The term "flavor" is also one to watch out for. If the product name includes this term, it generally means that there's less than 3% of the named ingredient on a dry matter basis. So "Chicken Flavor Dog Food" means there's only 3% chicken in the food.

Ingredients List

The ingredients list must include all the components of the food in order of weight. However, since moisture is included in the weight, it can be difficult to estimate how much of each ingredient is actually in the food.

The AAFCO's list of ingredients is a great resource for understanding the ingredients in your pet's food. The list includes common terms like "meat" and "poultry by-products," as well as more unfamiliar terms such as "meal" and "rendered products."

Guaranteed Analysis

The guaranteed analysis (GA) is one of the most important parts of a pet food label. It provides the minimum or maximum levels of protein, fat, fiber, and moisture in the food. This information allows pet parents to compare pet food products and determine which one is best for their pet.

The term "crude" in the GA refers to the method of measuring the nutrient content of the food. Pet food labels are legally required to guarantee a minimum percentage of crude protein and fat, and a maximum percentage of crude fiber and moisture.

In order to compare two different pet food brands, you'll need to calculate the nutrient content of each on a dry matter basis. This means subtracting the moisture percentage from 100% to get the total "dry matter" (DM) in the food. Then divide the ingredient in question by the DM and multiply by 100 to give the total percentage of that ingredient on a dry matter basis.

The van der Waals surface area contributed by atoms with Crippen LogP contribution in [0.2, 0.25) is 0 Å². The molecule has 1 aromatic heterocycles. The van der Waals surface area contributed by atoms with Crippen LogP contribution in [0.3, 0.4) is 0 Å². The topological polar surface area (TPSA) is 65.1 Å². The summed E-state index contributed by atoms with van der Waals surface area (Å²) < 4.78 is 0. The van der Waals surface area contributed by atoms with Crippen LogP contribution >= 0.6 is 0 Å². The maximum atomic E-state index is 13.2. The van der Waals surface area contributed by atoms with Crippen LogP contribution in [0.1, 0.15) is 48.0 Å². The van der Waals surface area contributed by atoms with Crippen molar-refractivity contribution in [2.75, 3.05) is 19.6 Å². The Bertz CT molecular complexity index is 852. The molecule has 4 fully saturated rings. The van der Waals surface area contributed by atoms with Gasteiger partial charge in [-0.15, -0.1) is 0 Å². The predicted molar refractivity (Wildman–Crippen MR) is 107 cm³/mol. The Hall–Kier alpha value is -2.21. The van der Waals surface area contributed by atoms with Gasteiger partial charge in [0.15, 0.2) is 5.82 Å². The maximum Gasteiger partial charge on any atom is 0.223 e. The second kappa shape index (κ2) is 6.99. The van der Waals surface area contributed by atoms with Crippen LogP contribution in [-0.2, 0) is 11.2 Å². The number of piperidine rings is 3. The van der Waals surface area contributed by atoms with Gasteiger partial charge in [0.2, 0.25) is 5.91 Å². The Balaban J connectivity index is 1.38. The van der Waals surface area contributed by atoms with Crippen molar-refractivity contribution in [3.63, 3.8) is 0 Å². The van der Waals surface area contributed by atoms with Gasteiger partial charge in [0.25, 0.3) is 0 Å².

This article explains more about calculating dry matter basis in pet food and why it's important. Plus, it includes a handy calculator to help you compare different products.

Raw Vibrance Revised 1 (2)

Raw Vibrance to the Rescue!

Take the prep-work and guess-work out of creating a balanced, nutritious Homemade Diet.

+ $3.95 Shipping

Oops. Can you please fix the highlighted fields?

Try Before You Buy

See the difference in your dog!

Generous Sample Size

Enough for several meals.

Nutritional Adequacy Statement

Like the GA, the nutritional adequacy statement is a vital part of any pet food label. It tells you if a diet is appropriate for your pet's life stage so you can match the food to their specific needs. The statement will include the AAFCO-recognized life stage for which the food is appropriate. Here are the different stages:

  • Gestation/lactation (pregnant and nursing mothers)
  • Growth (puppies and kittens)
  • Maintenance (adult dogs and cats)
  • All life stages (appropriate for puppies, kittens, and adults)

You may have noticed that seniors, different breeds, and pets with health issues are not mentioned. Since the nutritional needs of these animals vary widely, there are no specific AAFCO-recognized labels for them.

A dog and a person eating from bowls

Feeding Guidelines

The feeding guidelines on the label are a great starting point for determining how much food your pet needs, but keep in mind that they're just an estimate. A variety of factors can affect how much food your pet needs, such as breed, activity level, metabolism, and overall health.

Pet food labels will provide estimated feeding amounts for the weight range of your pet. To find the correct amount for your pet, start by finding their weight on the range and then adjust according to their individual needs.

Net Weight

Net weight is simply the total weight of the food. This number helps you compare the price of different pet foods, since the price is based on weight. The net weight must be clearly stated on the package and can't include additional packaging materials.

Manufacturer's Contact Information